The government is seeing the benefits of social media too. Recently, the Department of Homeland Security revealed that United States immigration agents were being trained on how to use social networking sites to detect visa and other immigration fraud. The government is also using the force of its search warrant power to explore the social media dealings of its targets. For example, this year in the case of State v. Gurney, the defendant had surrendered to police after the apparent strangulation, decapitation and burning of his girlfriend’s body in his apartment, yet objected to police search warrants issued for his Facebook profile.
The government is playing an increasing role in corporate operations, and one day your company may answer the door at reception to find an investigator looking to look into your little piece of heaven. It could be the Department of Labor, or the IRS, or investigators looking into potential OSHA violations. And no longer are the investigations constrained by what is on the written page, as we know that companies are using social media for virtually all aspects of their business.
Online applications are being solicited and stored, employment policies and procedures are distributed and maintained on intranet portals, employee complaints are lodged on electronic forums that may or may not be sponsored by the company, and the company itself may even be discussing its business (and inadvertently violating some law) on its own blogs and web sites. Social media is here to stay, and government investigators know that. You need to be ready for an agency audit by making sure your document files and online/social media practices are compliant.
Employer Take Away: What should you as an employer take away from this development?
(1) What generally triggers an agency audit of your company? Government agencies may commence an audit of your company based on a complaint by a disgruntled former or current employee. Or, the audit may be random, based on an agency’s policy initiative to target a particular industry or type of business. An audit may even arise based on a prior investigation or inquiry into your company. One of the reasons it is important not to act in a manner that raises the risk of a red flag being pinned to your company’s dossier.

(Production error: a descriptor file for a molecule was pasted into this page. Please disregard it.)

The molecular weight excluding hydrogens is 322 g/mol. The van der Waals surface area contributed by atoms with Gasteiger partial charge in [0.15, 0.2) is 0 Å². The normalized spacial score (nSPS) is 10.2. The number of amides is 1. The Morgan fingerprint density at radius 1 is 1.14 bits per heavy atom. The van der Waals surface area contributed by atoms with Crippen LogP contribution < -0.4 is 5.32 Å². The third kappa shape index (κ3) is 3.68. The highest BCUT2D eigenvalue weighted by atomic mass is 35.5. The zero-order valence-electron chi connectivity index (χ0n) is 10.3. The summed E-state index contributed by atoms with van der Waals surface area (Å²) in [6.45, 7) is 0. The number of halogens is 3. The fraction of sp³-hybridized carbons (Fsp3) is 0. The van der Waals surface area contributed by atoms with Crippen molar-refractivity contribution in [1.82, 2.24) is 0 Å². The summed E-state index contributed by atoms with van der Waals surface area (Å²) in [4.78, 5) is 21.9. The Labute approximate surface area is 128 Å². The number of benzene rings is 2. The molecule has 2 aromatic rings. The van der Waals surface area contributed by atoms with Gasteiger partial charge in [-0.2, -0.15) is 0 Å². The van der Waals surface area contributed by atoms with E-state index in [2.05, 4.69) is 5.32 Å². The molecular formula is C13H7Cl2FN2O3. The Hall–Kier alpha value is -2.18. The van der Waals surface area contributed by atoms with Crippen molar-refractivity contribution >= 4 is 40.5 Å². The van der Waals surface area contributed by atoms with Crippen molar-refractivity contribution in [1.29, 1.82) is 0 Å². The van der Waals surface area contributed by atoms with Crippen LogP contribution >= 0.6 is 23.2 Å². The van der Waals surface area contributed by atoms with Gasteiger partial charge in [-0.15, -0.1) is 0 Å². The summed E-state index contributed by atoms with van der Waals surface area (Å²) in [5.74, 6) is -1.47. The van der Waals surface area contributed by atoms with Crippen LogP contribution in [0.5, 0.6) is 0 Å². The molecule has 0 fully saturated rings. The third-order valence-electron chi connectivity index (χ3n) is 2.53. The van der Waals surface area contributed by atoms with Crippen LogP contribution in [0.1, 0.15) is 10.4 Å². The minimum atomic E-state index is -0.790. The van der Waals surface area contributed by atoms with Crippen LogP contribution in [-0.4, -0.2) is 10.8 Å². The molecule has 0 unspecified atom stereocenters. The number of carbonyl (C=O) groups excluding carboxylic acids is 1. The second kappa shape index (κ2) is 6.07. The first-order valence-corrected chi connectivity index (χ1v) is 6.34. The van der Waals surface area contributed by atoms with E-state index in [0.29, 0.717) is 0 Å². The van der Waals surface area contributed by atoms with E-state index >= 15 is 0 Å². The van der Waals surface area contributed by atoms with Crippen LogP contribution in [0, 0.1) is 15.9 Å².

(2) What hot issues are catching the eyes of investigators? Agencies are showing up to look into your employee versus independent contractor classifications. They are also inquiring as to whether your employees are being properly compensated for the work actually performed in areas such as pre- and post-shift activities (setting up computers and work stations, changing into and out of required clothing, performing security checks and other “closing” rituals after clocking out). Are required meal breaks continuous and uninterrupted, or are your non-exempt employees eating a sandwich at their desk? Have you properly identified and managed potential OSHA violations? Investigators are also looking for compliance with record-keeping and posting requirements contained in the myriad of employment laws.
(3) What do you do when you are the subject of a government audit? The first step should be before you are the subject. That is, through coordination between inside and outside counsel, you are best served to conduct an internal audit of your policies and practices to determine whether you could ultimately pass an agency checklist on today’s hot-button issues.
But once the investigator has already arrived, it is important to represent your company appropriately, even while you are properly and vigorously defending your position and maintaining all defenses to the scope of the investigation. Designate one company contact person for all dealings with the investigator, and have a discussion early on to determine the source and scope of any complaint and the investigation itself. Keep your own record of what documents and online materials are being requested, and of which employees are being questioned. There are certain limits to what the agency can seek, and when they can seek it. In the end, finding the proper balance between defending your company and cooperating with the investigator will often expedite the time before the investigator walks back out your door for good.